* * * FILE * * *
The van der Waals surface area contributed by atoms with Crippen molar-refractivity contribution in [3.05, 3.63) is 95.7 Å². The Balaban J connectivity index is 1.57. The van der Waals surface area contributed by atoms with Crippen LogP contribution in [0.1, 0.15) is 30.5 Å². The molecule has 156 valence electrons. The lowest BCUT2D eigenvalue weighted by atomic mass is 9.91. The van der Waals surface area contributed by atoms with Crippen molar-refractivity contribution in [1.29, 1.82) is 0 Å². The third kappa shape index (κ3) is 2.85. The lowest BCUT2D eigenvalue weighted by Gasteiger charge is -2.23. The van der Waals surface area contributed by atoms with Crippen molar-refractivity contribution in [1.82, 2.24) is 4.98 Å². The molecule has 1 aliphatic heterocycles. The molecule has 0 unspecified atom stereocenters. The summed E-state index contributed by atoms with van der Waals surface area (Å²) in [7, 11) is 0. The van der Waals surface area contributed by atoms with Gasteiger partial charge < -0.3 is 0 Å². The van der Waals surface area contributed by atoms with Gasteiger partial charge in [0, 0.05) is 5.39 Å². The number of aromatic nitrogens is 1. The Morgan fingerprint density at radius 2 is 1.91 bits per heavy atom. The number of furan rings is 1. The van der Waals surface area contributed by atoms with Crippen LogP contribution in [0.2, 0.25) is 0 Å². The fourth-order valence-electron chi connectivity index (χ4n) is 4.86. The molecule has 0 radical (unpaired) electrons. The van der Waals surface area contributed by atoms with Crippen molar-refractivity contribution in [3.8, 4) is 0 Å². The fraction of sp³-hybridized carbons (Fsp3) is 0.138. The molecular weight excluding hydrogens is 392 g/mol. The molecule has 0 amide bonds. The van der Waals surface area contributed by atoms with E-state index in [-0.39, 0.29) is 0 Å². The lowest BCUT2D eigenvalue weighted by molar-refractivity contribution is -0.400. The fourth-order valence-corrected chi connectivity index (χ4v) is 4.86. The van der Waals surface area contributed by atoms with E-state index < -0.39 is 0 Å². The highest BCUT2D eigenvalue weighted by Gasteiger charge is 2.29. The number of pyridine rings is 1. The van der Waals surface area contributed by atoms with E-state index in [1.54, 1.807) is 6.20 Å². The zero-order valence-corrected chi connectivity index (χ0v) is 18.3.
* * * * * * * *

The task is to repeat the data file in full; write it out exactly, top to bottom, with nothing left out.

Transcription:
The van der Waals surface area contributed by atoms with Crippen molar-refractivity contribution in [3.05, 3.63) is 95.7 Å². The Balaban J connectivity index is 1.57. The van der Waals surface area contributed by atoms with Crippen LogP contribution in [0.1, 0.15) is 30.5 Å². The molecule has 156 valence electrons. The lowest BCUT2D eigenvalue weighted by atomic mass is 9.91. The van der Waals surface area contributed by atoms with Crippen molar-refractivity contribution in [1.29, 1.82) is 0 Å². The third kappa shape index (κ3) is 2.85. The lowest BCUT2D eigenvalue weighted by Gasteiger charge is -2.23. The van der Waals surface area contributed by atoms with Crippen molar-refractivity contribution in [1.82, 2.24) is 4.98 Å². The molecule has 1 aliphatic heterocycles. The molecule has 0 unspecified atom stereocenters. The summed E-state index contributed by atoms with van der Waals surface area (Å²) in [7, 11) is 0. The van der Waals surface area contributed by atoms with Gasteiger partial charge < -0.3 is 0 Å². The van der Waals surface area contributed by atoms with Gasteiger partial charge in [0, 0.05) is 5.39 Å². The number of aromatic nitrogens is 1. The Morgan fingerprint density at radius 2 is 1.91 bits per heavy atom. The number of furan rings is 1. The van der Waals surface area contributed by atoms with Crippen LogP contribution in [0.2, 0.25) is 0 Å². The fourth-order valence-electron chi connectivity index (χ4n) is 4.86. The molecule has 0 radical (unpaired) electrons. The van der Waals surface area contributed by atoms with Crippen molar-refractivity contribution in [3.8, 4) is 0 Å². The fraction of sp³-hybridized carbons (Fsp3) is 0.138. The molecular weight excluding hydrogens is 392 g/mol. The molecule has 0 amide bonds. The van der Waals surface area contributed by atoms with E-state index in [-0.39, 0.29) is 0 Å². The lowest BCUT2D eigenvalue weighted by molar-refractivity contribution is -0.400. The fourth-order valence-corrected chi connectivity index (χ4v) is 4.86. The van der Waals surface area contributed by atoms with E-state index < -0.39 is 0 Å². The highest BCUT2D eigenvalue weighted by Gasteiger charge is 2.29. The number of pyridine rings is 1. The van der Waals surface area contributed by atoms with E-state index in [1.54, 1.807) is 6.20 Å². The zero-order valence-corrected chi connectivity index (χ0v) is 18.3.